Finally got the chipper working (although it was still playing up) and managed to clear one side of the hedge but, alas, after some rather frustrating hours, the electrics on the woodchipper finally decided enough was enough. No idea what was wrong so now we’ll have to get someone who can trace the intermittent fault – these are always the worst because you fiddle with the wires… it works… and then, after a little bit of work it decides to stop working again…so you fiddle with the same wires to no effect… but some other wires when fiddled with allow the chipper to work again for, guess what? Not very long… Aaaaggghhh!  I…hate…electronics…

 

 

About Sadeik

You may ask why "Sadeik" well it means friend in arabic. Worked in Jordan a lot doing tree surgery you see. I have worked in forestry since I left school with a two years in Telecom. Went back to forestry and tree surgery as it may not have paid as much but was far more interesting and dangerous. Spent a lot of years mountaineering, caving and canoeing too. At 29 I went to Bangor University to study Forestry and soil science then did an MSc in Water engineering all very interesting. By a quirk of fate in 1995 ended up helping sort out the woodland and park at Wimpole, funny thing was then I only intended to stay six months or so, but 18 years later I'm still here learning all the time. That's the best bit, if I wasn't able to learn something new every year I would not have stayed and as you get older you realise that the grass is not so green in the next field after all. In fact my patch is getting greener while much of the rest is getting browner.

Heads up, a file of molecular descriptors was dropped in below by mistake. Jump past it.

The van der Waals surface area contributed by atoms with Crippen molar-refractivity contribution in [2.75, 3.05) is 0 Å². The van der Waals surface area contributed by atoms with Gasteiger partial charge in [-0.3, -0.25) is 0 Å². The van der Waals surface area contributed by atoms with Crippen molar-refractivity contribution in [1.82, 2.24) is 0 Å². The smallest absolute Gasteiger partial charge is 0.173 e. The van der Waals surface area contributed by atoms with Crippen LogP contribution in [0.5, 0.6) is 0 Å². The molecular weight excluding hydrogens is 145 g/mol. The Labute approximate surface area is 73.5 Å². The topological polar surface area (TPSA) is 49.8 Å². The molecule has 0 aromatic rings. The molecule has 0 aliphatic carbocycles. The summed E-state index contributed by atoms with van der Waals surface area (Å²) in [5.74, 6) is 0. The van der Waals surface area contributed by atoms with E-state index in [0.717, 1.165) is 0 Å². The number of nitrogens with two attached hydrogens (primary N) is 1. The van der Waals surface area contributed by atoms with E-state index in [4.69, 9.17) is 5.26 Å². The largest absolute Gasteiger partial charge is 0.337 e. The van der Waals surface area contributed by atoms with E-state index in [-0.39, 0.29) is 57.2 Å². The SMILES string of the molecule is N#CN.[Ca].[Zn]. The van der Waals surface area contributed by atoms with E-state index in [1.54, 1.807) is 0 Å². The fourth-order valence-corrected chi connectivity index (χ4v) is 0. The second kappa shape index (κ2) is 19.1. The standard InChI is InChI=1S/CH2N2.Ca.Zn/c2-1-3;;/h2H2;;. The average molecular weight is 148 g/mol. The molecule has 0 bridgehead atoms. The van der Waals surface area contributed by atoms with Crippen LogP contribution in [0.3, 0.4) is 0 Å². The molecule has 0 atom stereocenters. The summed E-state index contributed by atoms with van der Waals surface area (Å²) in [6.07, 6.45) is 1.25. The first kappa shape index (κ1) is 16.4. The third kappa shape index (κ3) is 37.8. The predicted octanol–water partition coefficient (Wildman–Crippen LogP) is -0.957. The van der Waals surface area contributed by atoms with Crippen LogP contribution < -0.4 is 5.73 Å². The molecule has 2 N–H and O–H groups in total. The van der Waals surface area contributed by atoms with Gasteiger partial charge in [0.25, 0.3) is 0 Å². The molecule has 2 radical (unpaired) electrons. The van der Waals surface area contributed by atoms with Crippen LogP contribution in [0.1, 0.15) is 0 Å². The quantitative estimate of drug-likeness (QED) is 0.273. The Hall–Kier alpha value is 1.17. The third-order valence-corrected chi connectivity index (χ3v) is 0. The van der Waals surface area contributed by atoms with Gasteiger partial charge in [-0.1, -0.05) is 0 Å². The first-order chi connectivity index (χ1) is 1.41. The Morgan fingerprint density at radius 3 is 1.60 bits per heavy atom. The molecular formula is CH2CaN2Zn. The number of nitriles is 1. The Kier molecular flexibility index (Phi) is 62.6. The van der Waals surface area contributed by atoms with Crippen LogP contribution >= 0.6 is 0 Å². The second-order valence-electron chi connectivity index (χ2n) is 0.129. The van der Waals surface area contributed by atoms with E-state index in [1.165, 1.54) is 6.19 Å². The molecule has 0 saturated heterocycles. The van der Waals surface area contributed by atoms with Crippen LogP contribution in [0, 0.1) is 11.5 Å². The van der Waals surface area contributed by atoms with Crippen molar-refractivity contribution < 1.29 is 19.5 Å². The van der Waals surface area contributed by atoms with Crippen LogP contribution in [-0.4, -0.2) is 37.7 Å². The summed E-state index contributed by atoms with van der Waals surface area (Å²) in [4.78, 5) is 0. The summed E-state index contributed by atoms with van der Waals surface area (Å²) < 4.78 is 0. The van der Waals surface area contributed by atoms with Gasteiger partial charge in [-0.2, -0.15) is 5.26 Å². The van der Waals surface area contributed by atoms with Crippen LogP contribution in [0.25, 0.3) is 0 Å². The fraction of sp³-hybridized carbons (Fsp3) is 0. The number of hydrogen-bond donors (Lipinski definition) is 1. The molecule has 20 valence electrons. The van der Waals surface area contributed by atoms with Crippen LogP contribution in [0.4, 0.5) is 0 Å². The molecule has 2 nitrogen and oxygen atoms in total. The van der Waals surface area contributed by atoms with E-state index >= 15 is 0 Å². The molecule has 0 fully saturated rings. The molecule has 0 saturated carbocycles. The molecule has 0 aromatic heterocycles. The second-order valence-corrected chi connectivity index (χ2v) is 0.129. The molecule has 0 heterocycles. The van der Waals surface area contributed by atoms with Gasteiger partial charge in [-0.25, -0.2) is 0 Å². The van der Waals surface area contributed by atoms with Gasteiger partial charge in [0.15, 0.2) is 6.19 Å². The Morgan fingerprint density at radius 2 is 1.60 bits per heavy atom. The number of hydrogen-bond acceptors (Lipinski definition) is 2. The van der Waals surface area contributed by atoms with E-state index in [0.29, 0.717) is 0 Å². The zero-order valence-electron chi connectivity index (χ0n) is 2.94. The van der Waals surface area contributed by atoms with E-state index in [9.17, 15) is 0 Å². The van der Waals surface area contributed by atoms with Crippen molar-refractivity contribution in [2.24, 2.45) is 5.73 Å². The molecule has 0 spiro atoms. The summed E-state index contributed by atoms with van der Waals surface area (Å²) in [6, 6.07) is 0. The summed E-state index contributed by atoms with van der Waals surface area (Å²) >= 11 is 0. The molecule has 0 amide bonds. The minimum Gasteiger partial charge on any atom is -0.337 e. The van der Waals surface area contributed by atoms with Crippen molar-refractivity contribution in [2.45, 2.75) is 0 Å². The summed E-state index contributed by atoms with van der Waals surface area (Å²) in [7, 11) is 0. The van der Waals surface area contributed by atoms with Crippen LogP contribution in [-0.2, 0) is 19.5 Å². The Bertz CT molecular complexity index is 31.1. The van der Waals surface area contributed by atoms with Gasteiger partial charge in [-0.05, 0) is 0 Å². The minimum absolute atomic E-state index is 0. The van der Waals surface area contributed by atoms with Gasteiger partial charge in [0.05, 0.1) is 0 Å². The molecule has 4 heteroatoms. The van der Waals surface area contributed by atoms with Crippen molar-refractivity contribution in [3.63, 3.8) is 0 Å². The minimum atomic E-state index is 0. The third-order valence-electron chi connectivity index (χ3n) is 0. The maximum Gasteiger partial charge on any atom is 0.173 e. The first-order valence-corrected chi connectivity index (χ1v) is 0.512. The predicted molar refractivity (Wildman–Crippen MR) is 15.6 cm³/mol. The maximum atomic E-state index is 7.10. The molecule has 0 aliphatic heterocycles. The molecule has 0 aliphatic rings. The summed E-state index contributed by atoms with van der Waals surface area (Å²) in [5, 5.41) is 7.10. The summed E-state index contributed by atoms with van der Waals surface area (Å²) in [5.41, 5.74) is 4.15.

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3 Responses to Hedging your bets

  1. graemeu says:

    Not sure why a tractor mounted chipper would have much wiring but… with all the vibration it could be that the wires are work hardened and fracturing. To do it justice it’s a long story but the short one is that Rainbow Skifield once upon a time bought a second hand chairlift. The generator would run for a day or two then break down, all fixed when the field was closed for a couple of days and all wires on the generator replaced.
    Of course it could be something else…just saying.
    Graeme

    Like

    • Sadeik says:

      All those sensors to stop you putting your head into it and of course the stress sensor, they even have a blasted black box in there plus a whole host of relays mind with the first ones that came out quite a few people would stick their leg in to push the brash through and you’ve guessed it that got chipped to

      Like

  2. graemeu says:

    Perhaps we need less protections and more Darwin awards!

    Like